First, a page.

Laptop and Coffee by jdurham at

Tweak Your Google Searches in Chrome

I spend almost all my online time within Google’s Chrome Web browser.  Which means that I don’t have a separate search bar from my location bar.  When I hit CTRL-L, my cursor is ready for either a Web site address (URL) or a search.  I made a couple of tweaks though, so that I get the type of results that I want.

No Country for Old Results

This is a personal superstition but I want to receive my results from the main Google index, not the localized Canadian one.  Resources are ranked differently and there is generally no reason for a Canadian emphasis on the sorts of content I’m trying to unearth.  You can edit your search engines but you may find that you’re still going to even though your default is  If you point your browser to you can kill the redirect (ncr = no county redirect) that forces you from to or your other local version.

Don’t Get Personal

When you are researching, you want to apply filters to your searches to help you narrow what you retrieve.  But the search engines are getting better at applying additional filters, as they personalize your content for you.  I have disabled this in my Web browser search so that I get results without reliance on my personal activity.  It’s interesting to see how different results pop-up.   You can customize this by adding pws=0 (that’s a zero) to your search line.  You can do this manually, but it’s easier if you embed it in your search if you’re going to use it regularly.  Here’s how it would look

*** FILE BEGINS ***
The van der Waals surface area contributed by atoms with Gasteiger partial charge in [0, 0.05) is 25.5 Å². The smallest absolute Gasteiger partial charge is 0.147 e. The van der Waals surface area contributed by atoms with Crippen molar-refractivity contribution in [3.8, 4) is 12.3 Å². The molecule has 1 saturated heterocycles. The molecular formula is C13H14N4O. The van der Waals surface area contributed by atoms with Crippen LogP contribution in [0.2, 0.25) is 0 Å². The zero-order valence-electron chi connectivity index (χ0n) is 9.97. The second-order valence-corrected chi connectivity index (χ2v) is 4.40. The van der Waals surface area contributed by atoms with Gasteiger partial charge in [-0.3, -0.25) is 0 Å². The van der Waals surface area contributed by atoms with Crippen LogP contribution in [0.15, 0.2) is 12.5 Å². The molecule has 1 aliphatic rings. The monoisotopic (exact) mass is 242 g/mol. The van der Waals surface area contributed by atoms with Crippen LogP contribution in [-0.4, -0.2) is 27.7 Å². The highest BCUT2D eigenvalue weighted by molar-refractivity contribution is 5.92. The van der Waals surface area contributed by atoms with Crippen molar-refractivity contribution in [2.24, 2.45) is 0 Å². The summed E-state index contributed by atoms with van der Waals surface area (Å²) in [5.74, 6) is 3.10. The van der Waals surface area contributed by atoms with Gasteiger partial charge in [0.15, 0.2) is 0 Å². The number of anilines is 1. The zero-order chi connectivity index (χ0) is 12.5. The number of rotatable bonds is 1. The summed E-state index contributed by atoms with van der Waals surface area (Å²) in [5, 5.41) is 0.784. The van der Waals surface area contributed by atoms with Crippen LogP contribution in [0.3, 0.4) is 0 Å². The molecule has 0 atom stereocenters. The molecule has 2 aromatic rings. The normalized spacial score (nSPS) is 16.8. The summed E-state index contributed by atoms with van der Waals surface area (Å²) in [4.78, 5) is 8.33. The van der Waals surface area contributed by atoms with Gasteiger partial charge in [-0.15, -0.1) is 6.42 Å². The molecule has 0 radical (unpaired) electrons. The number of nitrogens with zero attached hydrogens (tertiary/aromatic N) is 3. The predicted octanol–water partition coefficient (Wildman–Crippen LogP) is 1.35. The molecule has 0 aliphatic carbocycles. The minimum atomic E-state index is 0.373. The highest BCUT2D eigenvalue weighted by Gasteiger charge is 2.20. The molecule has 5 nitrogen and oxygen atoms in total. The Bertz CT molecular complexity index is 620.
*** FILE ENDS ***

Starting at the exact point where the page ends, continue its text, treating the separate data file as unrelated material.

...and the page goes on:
Customizing Your Search Engines in Google Chrome to Block Personalization
Customizing Your Search Engines in Google Chrome to Block Personalization

But you can type it at any time.  Run your search in Google and then insert pws=0& into your search like this:


David Whelan

I improve information access and lead information teams. My books on finding information and managing it and practicing law using cloud computing reflect my interest in information management, technology, law practice, and legal research. I've been a library director in Canada and the US, as well as directing the American Bar Association's Legal Technology Resource Center. I speak and write frequently on information, technology, law library, and law practice issues.